Eighty-nine-year-old Auschwitz survivor Jadwiga Bogucka, pictured above holding a photograph of herself at the time, was 19 when she and her mother were sent from their house to a camp in the Polish city of Pruszkow and then by train to Auschwitz.
About 1.5 million people, most of them Jews, were killed at the Nazi camp which has became a symbol of the horrors of the Holocaust and World War Two, which ravaged Europe.
Bogucka and her mother were among about 200,000 inmates who survived Auschwitz, liberated by Soviet Red Army troops on January 27, 1945.
"I quickly found very open people who wanted to be photographed and to share their stories"
On my first meeting with survivors of Auschwitz, I was really stressed.
How could I combine being a journalist, asking questions about their tragedy, and at the same time concentrate on getting good pictures?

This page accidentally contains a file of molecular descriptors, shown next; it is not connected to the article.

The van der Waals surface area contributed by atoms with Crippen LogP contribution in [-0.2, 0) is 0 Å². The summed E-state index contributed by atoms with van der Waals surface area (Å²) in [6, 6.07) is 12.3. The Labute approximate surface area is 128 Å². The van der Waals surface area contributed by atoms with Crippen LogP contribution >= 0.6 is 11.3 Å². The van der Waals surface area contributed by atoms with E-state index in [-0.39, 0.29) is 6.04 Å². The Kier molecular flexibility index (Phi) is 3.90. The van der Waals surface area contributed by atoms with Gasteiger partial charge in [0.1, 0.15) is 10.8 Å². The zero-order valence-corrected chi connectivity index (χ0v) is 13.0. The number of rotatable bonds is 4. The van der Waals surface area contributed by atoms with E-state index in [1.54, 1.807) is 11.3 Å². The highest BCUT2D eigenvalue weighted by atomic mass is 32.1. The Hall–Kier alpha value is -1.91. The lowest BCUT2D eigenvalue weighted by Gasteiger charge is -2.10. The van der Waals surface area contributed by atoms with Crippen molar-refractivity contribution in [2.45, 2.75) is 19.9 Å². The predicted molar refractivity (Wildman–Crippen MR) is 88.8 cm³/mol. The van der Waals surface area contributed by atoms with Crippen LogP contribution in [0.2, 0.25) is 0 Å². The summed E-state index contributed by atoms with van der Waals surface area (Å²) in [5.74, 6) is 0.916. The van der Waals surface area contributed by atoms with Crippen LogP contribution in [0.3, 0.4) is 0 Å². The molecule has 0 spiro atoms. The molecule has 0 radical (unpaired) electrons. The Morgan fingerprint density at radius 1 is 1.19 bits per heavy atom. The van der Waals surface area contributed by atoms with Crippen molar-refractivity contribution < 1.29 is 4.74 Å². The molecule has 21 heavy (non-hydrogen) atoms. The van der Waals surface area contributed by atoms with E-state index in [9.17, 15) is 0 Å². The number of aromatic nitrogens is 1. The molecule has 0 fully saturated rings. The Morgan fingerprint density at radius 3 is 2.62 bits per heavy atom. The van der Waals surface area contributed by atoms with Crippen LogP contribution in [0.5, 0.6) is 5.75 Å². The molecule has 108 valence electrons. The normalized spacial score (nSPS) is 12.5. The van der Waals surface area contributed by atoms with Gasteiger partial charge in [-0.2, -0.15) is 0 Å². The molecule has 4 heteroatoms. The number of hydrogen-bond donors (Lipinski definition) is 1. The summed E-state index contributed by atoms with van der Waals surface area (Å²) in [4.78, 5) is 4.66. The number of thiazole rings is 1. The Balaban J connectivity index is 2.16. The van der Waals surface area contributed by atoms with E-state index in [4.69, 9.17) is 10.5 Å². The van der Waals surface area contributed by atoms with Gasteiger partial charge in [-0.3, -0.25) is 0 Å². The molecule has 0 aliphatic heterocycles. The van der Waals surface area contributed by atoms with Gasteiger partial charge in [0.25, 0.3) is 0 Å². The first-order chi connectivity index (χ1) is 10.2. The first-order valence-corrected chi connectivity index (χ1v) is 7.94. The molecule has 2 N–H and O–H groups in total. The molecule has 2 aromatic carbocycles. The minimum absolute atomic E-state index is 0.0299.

But I quickly found very open people who wanted to be photographed and to share their stories, as difficult as that was. With some, I spent a couple of hours.
My colleague Laszlo Balogh from Hungary and I had decided to photograph Auschwitz survivors in Poland and Hungary ahead of the 70th anniversary of the camp's liberation this month, and to shoot the portraits in the same style.
I arranged to meet the survivors in their homes and to spend a proper amount of time with them, mainly talking and listening rather than trying to shoot their portraits.
But halfway through the assignment I was invited to a weekly meeting of a survivors' association, who suggested we set up a "studio" at their premises.
Then the hard part began. Even though I knew it was not the first time these people were sharing their stories, it was not easy for them to bring up memories and photographs of their tragic survival.
It really was a difficult day. After listening to those terrible stories, more than five in one day, I was exhausted -- physically, but more so mentally.
I thought I could expect what I was going to hear but I don't think anyone could be prepared for such stories, and this many in one go.
Stories of survivors, stories of people who were children at the time.